Proptech firms tasked with developing how to digitise upfront sales information

An industry group has been setup to look specifically at the creation of property logbooks that would provide more upfront information during a sale.

The committee has been launched by, and will work alongside, the Home Buying & Selling Group (HBSG), which is a collection of industry representatives working with the Government on reforms to the buying and selling process in the property market.

Groups such as NAEA Propertymark have previously suggested digital logbooks could help speed up transactions by storing relevant information that could be accessed early in the sales process.

Now a group of residential property logbook companies, who were already HBSG participants, have been tasked with establishing how digital records of property information could be used for home buying and selling, as well as any other residential property-related transaction.

The group is looking at data standards, security, and integration with the systems being built by other parts of the industry.

Its remit includes recommending a process of regulation for providers of logbooks.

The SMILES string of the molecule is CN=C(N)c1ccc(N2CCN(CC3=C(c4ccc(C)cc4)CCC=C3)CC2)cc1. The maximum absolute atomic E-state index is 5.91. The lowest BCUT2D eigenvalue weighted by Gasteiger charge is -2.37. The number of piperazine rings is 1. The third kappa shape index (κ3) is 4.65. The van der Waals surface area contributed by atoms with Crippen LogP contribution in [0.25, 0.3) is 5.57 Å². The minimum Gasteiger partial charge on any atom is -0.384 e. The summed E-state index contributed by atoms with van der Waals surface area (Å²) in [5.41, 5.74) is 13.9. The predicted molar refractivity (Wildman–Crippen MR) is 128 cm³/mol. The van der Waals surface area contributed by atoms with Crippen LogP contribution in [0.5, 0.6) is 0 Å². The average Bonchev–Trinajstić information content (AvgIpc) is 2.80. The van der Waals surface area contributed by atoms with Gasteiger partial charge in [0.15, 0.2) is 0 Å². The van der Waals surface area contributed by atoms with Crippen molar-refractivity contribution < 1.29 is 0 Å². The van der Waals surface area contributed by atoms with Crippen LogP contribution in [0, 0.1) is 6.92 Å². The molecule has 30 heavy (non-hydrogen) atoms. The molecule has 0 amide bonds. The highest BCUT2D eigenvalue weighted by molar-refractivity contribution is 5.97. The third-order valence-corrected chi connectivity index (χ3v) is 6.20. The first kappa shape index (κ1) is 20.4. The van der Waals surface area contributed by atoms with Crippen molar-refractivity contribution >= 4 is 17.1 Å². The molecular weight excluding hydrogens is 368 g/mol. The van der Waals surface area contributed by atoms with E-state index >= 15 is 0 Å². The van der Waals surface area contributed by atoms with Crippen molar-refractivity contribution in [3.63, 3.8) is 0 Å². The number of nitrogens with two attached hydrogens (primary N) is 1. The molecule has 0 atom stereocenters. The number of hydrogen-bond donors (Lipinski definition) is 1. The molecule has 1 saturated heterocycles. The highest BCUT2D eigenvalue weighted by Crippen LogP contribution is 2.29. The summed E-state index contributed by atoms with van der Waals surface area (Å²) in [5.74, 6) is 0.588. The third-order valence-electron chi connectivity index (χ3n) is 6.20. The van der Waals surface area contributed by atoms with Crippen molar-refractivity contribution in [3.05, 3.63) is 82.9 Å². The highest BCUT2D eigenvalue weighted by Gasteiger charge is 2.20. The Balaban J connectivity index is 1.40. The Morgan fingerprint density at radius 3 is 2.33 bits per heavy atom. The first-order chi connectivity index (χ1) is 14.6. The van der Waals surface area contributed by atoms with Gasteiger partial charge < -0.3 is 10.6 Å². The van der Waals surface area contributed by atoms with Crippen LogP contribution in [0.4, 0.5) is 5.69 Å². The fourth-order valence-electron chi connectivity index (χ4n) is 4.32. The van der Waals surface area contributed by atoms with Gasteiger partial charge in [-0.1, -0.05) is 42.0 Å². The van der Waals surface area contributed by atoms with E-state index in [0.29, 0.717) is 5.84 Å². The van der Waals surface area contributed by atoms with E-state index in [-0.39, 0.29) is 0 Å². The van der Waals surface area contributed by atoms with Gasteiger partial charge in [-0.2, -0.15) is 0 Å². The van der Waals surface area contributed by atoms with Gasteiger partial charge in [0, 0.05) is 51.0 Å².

The companies are Chimni, Etive, PIP and the National Deeds Depository.

Nigel Walley, managing director of Chimni, who is chairing the group, said:

“Property records are increasingly being digitised which is a great opportunity to improve access and sharing of information.

“However, data is still highly fragmented and unevenly distributed, with no standardised way of sharing electronically or ensuring continuity of data between property transactions.

“We believe residential logbooks can deliver this.”

The HBSG has been working to shorten transaction times, and improve transparency in residential property.

They view logbooks as a key component.

Beth Rudolf, director of delivery at the Conveyancing Association and a senior HSBG members, said:

“We know that instructing a property lawyer on listing and providing all information upfront results in average transaction times of just 6-8 weeks.

“Making property logbooks the norm will make it incredibly straight forward for home owners to collate and update information during their ownership.”

The initiative comes as unique property reference numbers are due to become publicly available from next month.

This will give each home a digital identity that some hope could be used for logbooks or separate work on property passports.


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One Comment

  1. drasperger

    C’mon guys…… Block Chain is the only answer surely….?  The chain is controlled and owned by the current “property owner” ….. the market will sort best in class data format over time and in >< years, buyers will purchase the code and the bricks and mortar will come with it?


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